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Birmingham Southern theater class brings historic community’s history to the stage

Le'Darrion Gilchrist begins to block a scene on the stage. Birmingham Southern students have written and will produce a play based on interviews they conducted with Smithfield neighborhood residents. (The Birmingham Times / Frank Couch )
By Ariel Worthy
The Birmingham Times

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Birmingham Southern College students are getting to know their Smithfield neighbors in a different way: with theater.

Students in Alan Litsey’s theater class are participating in a Call to Action Project, a hands-on exploration of the art of storytelling with a focus on docudrama.

The service-learning course partners with the Smithfield Community Action Team. “We’re creating a docudrama based on interviews with our neighbors who lived in College Hills,” said Litsey.

Interviewees include Smithfield residents Kamau Afrika, who is also an alumnus of BSC; Barbara Shores, daughter of Civil Rights attorney Arthur Shores; William Blanding; Adrienne Reynolds; Patricia Walker-Terry; Houston Brown and Madelyn Coar.

The class is split between writers and editors, and directors and actors.

Erin Huttula, 18, is a freshman from Huntsville and one of the writers.  “I’m really enjoying this,” Huttula said. “It’s a good opportunity to get into different subjects at one time.”

The semester-long project required that all students to be involved. They had to conduct interviews with the residents, write a story based on the transcript of the interviews, direct and act out the script. They will present the production on May 10 at 6:30 p.m. at the Underground Theater on BSC’s campus.

Huttula interviewed Smithfield residents Patricia Walker Terry and her brother Kamau Afrika. She learned a lot about the community.

Huttula said Terry gave her account of the 16th Street Baptist Church bombing and other facts about growing up in the historic community.

“She talked about when she realized she had prejudices against her and what her childhood was like when she started realizing there were prejudices,” Huttula said.

Huttula also learned about the damage the bombings caused in the neighborhood. Known as “Dynamite Hill,” Smithfield endured a series of bombings to intimidate African Americans moving into the community.

“It used to be a really prosperous area and children would play outside together,” Huttula said. “After all the bombings happened, everyone was really protective of their families and they kind of lost that sense of community.”

Being interviewed was also education for Afrika, who was raised in the area.

“Most of the kids, white [students], come from middle class backgrounds, from Georgia, Florida, rural areas,” he said. “They were intrigued by what they heard.”

Afrika said Smithfield was a middle-class community for black families, and it thrived before integration. “The general population did not support black businesses and black professionals,” he said. “Black folks who had only [their own to support] created a huge black middle class. When integration came out they stopped supporting our own. When I say integration destroyed the black community it really did.”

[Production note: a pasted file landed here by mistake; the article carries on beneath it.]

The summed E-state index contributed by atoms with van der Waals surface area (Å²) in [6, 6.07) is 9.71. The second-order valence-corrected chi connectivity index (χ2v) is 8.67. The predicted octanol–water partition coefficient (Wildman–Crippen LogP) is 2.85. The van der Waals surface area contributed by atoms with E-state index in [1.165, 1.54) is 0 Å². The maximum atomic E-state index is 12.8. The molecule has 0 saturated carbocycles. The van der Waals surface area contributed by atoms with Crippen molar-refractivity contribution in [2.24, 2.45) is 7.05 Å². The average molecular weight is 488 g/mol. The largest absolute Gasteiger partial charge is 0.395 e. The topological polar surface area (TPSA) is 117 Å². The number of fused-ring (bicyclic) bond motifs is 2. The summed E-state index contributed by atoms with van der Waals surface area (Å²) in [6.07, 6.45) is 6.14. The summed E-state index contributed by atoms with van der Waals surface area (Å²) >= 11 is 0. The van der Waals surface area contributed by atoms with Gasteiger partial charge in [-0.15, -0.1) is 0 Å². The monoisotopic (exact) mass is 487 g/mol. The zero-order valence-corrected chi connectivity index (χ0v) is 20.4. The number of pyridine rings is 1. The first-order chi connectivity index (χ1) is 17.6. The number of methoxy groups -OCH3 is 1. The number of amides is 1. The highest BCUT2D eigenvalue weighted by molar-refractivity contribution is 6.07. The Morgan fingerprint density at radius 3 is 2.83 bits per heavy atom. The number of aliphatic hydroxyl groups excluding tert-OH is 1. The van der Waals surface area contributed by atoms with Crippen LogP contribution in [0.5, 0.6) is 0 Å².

Afrika, who graduated from BSC 1985, said the partnership with his alma mater is “significant.”

“The documentation of the historic things that took place will help us get on the (National Register of Historic Places).”

Getting into character

Three actors will be on stage to represent the Smithfield neighborhood.

Anthony Waller, Charity Furr and Jud Blount.

Waller, a 21-year-old junior, will play all of the male roles. Furr, 21, junior will play all of the female roles and Blount, 20, freshman will narrate.

The actors will read from the interviews as if in real time with costume, make up and set changes.  The script is based on the questions they asked the interviewees and will cover Smithfield’s past, current and what the future holds.

“The set changes as we talk about the time periods,” Blount said.

As far as switching between characters, Furr said it won’t be difficult.

“We’ll each have something, like a prop or something, to distinguish the difference between characters,” she said.

Capturing the subjects’ mannerisms during the interview is also critical, Furr said.

“I picked up on the physical, the way they carried themselves,” she said.  “I sat in the interview with Barbara Shores and Madeline Coar, and Madeline always talked with her hands crossed, so when I play her I talk with my hands crossed. Some people were more outgoing and some were a bit more reserved. So the interviews helped get character development going.”

Waller said a couple of his interviews were phone interviews, which left a lot to the imagination. “I imagined that one of them was sitting in a rocking chair while talking to us,” he said. “So I’m trying to convey that on stage.”

When she heard about the project, Furr said she thought it would be a good way to present social issues.

Blount and Waller are not theater majors and said they found their roles challenging.

“I kind of wanted to get out of my comfort zone,” Waller said. “I’ve never done acting in front of a live audience before, so I wanted to push myself to do something different.”

The play will show how important community was to the people who lived there and the impact of history including the Sixteenth Street Church bombing.

“Hearing those stories intertwine is really interesting,” Waller said. “It’s all of this history here 10 minutes down the road and they never really think about it. All of the people are alive and able to tell the things that we only learn about.”

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